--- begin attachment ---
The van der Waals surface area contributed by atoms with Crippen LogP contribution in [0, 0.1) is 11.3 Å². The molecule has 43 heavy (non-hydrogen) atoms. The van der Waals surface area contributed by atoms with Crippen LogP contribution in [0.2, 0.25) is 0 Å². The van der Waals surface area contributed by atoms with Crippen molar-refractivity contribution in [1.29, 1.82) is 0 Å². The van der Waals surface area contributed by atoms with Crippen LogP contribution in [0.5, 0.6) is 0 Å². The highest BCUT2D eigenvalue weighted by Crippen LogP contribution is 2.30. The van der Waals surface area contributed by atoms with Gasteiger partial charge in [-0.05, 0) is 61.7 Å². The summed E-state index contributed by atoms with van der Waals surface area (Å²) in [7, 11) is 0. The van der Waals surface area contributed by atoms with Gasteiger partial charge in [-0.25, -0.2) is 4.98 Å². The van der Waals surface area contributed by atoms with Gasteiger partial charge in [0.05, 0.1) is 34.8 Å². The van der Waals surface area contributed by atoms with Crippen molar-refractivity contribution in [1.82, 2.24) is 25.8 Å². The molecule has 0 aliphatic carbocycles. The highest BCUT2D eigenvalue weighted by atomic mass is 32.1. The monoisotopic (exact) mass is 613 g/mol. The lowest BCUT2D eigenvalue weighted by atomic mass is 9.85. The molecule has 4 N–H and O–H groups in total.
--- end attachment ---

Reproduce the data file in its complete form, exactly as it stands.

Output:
The van der Waals surface area contributed by atoms with Crippen LogP contribution in [0, 0.1) is 11.3 Å². The molecule has 43 heavy (non-hydrogen) atoms. The van der Waals surface area contributed by atoms with Crippen LogP contribution in [0.2, 0.25) is 0 Å². The van der Waals surface area contributed by atoms with Crippen molar-refractivity contribution in [1.29, 1.82) is 0 Å². The van der Waals surface area contributed by atoms with Crippen LogP contribution in [0.5, 0.6) is 0 Å². The highest BCUT2D eigenvalue weighted by Crippen LogP contribution is 2.30. The van der Waals surface area contributed by atoms with Gasteiger partial charge in [-0.05, 0) is 61.7 Å². The summed E-state index contributed by atoms with van der Waals surface area (Å²) in [7, 11) is 0. The van der Waals surface area contributed by atoms with Gasteiger partial charge in [-0.25, -0.2) is 4.98 Å². The van der Waals surface area contributed by atoms with Gasteiger partial charge in [0.05, 0.1) is 34.8 Å². The van der Waals surface area contributed by atoms with Crippen molar-refractivity contribution in [1.82, 2.24) is 25.8 Å². The molecule has 0 aliphatic carbocycles. The highest BCUT2D eigenvalue weighted by atomic mass is 32.1. The monoisotopic (exact) mass is 613 g/mol. The lowest BCUT2D eigenvalue weighted by atomic mass is 9.85. The molecule has 4 N–H and O–H groups in total.